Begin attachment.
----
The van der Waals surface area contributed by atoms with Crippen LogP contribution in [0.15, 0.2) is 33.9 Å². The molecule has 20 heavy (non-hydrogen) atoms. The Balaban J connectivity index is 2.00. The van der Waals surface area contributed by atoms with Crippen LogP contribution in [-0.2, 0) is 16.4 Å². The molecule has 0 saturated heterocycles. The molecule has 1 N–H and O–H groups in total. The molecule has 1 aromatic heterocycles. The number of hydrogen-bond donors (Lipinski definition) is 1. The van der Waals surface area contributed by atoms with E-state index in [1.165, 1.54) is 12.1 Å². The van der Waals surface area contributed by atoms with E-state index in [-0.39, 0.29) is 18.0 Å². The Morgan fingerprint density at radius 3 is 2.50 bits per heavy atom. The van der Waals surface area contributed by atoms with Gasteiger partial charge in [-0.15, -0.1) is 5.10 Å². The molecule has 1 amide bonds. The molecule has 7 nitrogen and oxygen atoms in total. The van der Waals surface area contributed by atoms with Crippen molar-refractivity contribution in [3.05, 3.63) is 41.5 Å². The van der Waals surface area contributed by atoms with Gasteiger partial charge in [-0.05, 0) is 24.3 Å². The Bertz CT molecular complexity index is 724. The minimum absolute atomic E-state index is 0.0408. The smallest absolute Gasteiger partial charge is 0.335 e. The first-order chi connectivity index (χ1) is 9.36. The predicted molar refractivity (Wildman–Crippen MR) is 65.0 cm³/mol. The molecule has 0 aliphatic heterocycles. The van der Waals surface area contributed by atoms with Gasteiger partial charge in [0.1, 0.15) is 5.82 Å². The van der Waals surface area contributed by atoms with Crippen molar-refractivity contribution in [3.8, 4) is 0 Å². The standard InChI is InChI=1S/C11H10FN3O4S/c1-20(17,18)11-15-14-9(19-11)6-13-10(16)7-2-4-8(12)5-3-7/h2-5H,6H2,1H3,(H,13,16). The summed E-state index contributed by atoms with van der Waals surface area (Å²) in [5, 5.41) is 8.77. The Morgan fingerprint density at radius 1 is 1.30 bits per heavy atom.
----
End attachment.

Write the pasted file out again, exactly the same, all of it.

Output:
The van der Waals surface area contributed by atoms with Crippen LogP contribution in [0.15, 0.2) is 33.9 Å². The molecule has 20 heavy (non-hydrogen) atoms. The Balaban J connectivity index is 2.00. The van der Waals surface area contributed by atoms with Crippen LogP contribution in [-0.2, 0) is 16.4 Å². The molecule has 0 saturated heterocycles. The molecule has 1 N–H and O–H groups in total. The molecule has 1 aromatic heterocycles. The number of hydrogen-bond donors (Lipinski definition) is 1. The van der Waals surface area contributed by atoms with E-state index in [1.165, 1.54) is 12.1 Å². The van der Waals surface area contributed by atoms with E-state index in [-0.39, 0.29) is 18.0 Å². The Morgan fingerprint density at radius 3 is 2.50 bits per heavy atom. The van der Waals surface area contributed by atoms with Gasteiger partial charge in [-0.15, -0.1) is 5.10 Å². The molecule has 1 amide bonds. The molecule has 7 nitrogen and oxygen atoms in total. The van der Waals surface area contributed by atoms with Crippen molar-refractivity contribution in [3.05, 3.63) is 41.5 Å². The van der Waals surface area contributed by atoms with Gasteiger partial charge in [-0.05, 0) is 24.3 Å². The Bertz CT molecular complexity index is 724. The minimum absolute atomic E-state index is 0.0408. The smallest absolute Gasteiger partial charge is 0.335 e. The first-order chi connectivity index (χ1) is 9.36. The predicted molar refractivity (Wildman–Crippen MR) is 65.0 cm³/mol. The molecule has 0 aliphatic heterocycles. The van der Waals surface area contributed by atoms with Gasteiger partial charge in [0.1, 0.15) is 5.82 Å². The van der Waals surface area contributed by atoms with Crippen molar-refractivity contribution in [3.8, 4) is 0 Å². The standard InChI is InChI=1S/C11H10FN3O4S/c1-20(17,18)11-15-14-9(19-11)6-13-10(16)7-2-4-8(12)5-3-7/h2-5H,6H2,1H3,(H,13,16). The summed E-state index contributed by atoms with van der Waals surface area (Å²) in [5, 5.41) is 8.77. The Morgan fingerprint density at radius 1 is 1.30 bits per heavy atom.